A young adult fiction anthology of 15 stories featuring contemporary, historical, and futuristic stories featuring witchy heroines who are diverse in race, class, sexuality, religion, geography, and era. Are you a good witch or a bad witch? Glinda the Good Witch. Elphaba the Wicked Witch. Willow. Sabrina. Gemma Doyle. The Mayfair Witches. Ursula the Sea Witch. Morgan le Fey. The three weird sisters from Macbeth. History tells us women accused of witchcraft were often outsiders: educated, independent, unmarried, unwilling to fall in line with traditional societal expectations. Bold. Powerful. Rebellious.
A bruja’s traditional love spell has unexpected results. A witch’s healing hands begin to take life instead of giving it when she ignores her attraction to a fellow witch. In a terrifying future, women are captured by a cabal of men crying witchcraft and the one true witch among them must fight to free them all. In a desolate past, three orphaned sisters prophesize for a murderous king. Somewhere in the present, a teen girl just wants to kiss a boy without causing a hurricane. From good witches to bad witches, to witches who are a bit of both, this is an anthology of diverse witchy tales from a collection of diverse, feminist authors. The collective strength of women working together—magically or mundanely–has long frightened society, to the point that women’s rights are challenged, legislated against, and denied all over the world. Toil & Trouble delves deep into the truly diverse mythology of witchcraft from many cultures and feminist points of view, to create modern and unique tales of witchery that have yet to be explored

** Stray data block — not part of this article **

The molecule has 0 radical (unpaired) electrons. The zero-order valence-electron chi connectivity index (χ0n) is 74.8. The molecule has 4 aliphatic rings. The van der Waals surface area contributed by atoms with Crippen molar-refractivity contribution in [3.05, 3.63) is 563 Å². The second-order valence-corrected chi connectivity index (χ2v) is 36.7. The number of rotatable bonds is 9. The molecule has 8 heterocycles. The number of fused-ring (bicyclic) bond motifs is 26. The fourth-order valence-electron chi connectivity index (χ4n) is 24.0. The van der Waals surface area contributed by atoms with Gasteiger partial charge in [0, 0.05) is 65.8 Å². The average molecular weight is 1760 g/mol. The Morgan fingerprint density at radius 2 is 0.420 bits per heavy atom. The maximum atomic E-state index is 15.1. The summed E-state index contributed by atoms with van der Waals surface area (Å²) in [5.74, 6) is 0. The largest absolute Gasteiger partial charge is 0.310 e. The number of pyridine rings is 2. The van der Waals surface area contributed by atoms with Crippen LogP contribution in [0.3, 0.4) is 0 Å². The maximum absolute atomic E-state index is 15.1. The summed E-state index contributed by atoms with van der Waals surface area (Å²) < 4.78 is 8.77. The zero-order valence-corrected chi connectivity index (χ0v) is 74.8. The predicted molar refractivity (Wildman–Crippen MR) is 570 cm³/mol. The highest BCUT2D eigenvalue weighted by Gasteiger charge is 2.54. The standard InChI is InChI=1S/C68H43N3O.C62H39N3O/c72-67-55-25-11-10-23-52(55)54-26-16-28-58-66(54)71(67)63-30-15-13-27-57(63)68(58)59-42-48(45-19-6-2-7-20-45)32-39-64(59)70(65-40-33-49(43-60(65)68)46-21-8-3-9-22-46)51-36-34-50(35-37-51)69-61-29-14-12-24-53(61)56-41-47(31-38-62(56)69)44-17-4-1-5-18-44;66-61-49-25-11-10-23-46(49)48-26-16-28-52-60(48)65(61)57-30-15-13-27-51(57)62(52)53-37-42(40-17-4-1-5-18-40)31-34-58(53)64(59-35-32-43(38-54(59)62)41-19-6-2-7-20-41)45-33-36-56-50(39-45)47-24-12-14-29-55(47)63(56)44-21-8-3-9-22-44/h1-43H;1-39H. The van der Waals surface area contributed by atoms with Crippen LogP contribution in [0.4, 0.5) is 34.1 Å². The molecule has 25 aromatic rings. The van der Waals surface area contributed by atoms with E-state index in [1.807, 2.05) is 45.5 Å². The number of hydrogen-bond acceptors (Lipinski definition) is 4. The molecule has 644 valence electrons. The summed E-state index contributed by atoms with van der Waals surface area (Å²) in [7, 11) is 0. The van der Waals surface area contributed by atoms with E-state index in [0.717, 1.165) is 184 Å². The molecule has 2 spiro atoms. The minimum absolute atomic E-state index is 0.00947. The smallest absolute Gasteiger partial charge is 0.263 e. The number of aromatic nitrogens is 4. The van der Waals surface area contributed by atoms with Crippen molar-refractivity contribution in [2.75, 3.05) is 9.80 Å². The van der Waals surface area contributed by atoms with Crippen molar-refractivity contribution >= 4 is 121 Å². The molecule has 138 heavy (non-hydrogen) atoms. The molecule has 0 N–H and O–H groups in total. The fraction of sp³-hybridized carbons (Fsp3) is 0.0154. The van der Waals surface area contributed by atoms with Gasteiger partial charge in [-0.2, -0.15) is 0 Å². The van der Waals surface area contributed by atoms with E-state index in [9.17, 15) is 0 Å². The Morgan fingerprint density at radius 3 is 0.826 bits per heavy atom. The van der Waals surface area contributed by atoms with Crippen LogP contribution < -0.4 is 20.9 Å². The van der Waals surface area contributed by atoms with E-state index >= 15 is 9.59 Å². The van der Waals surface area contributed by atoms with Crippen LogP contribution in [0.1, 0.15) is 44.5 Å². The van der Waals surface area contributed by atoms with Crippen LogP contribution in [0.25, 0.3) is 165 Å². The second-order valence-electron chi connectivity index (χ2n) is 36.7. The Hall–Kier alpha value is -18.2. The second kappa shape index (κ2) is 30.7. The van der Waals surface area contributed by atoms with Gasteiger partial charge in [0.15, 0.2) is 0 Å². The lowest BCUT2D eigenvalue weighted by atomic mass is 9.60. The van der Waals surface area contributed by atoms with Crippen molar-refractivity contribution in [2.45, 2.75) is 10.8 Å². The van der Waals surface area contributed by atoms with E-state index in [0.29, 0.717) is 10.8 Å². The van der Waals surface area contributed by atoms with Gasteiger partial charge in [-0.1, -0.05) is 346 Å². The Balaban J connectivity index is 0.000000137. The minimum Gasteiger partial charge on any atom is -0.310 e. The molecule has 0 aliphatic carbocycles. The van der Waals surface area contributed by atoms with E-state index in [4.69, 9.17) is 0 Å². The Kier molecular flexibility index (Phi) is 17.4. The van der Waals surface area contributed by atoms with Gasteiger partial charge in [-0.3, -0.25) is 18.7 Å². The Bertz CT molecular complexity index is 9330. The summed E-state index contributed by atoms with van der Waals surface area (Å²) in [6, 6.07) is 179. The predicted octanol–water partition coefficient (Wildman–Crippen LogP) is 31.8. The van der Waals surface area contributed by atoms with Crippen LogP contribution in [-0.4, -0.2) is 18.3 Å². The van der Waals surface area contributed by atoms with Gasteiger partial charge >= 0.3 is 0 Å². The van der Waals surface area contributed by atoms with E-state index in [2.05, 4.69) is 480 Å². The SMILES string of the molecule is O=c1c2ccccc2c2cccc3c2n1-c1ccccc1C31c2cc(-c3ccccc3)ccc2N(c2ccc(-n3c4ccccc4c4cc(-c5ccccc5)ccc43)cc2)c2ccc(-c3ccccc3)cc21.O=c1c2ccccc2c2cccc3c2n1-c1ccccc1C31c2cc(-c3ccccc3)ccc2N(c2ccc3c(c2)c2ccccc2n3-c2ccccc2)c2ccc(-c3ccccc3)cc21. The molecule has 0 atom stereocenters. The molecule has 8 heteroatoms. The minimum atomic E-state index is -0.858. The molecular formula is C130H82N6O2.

What I Liked:

  • Witches!
  • The diversity in this was super good and showed different perspectives, a different voice and a different writing style to every story that each had a different message but were all equally powerful
  • It was intersectionally feminist, which I really enjoyed
  • It had queer witches!! (f/f, as well, and included polyamory)
  • Each story was really interesting, and educational on the history of witches without really knowing you were being educated
  • Really highlights the power that women posess

What I Didn’t Like:

  • I wished some of these stories were more developed and weren’t short stories, because they’re so good and it’s hard to cover such a large subject in such a short amount of time
  • Some of the stories had a lot of references to social media, and some makes sense because social media is a big part of our world but constantly is a little overkill
  • I didn’t like that pretty much every story was about romance, I don’t feel like every story needed romance in it, and although I believe a woman can be romantically involved with whoever she likes and still be powerful and strong I would have really liked at least one or two stories where romance wasn’t key to the character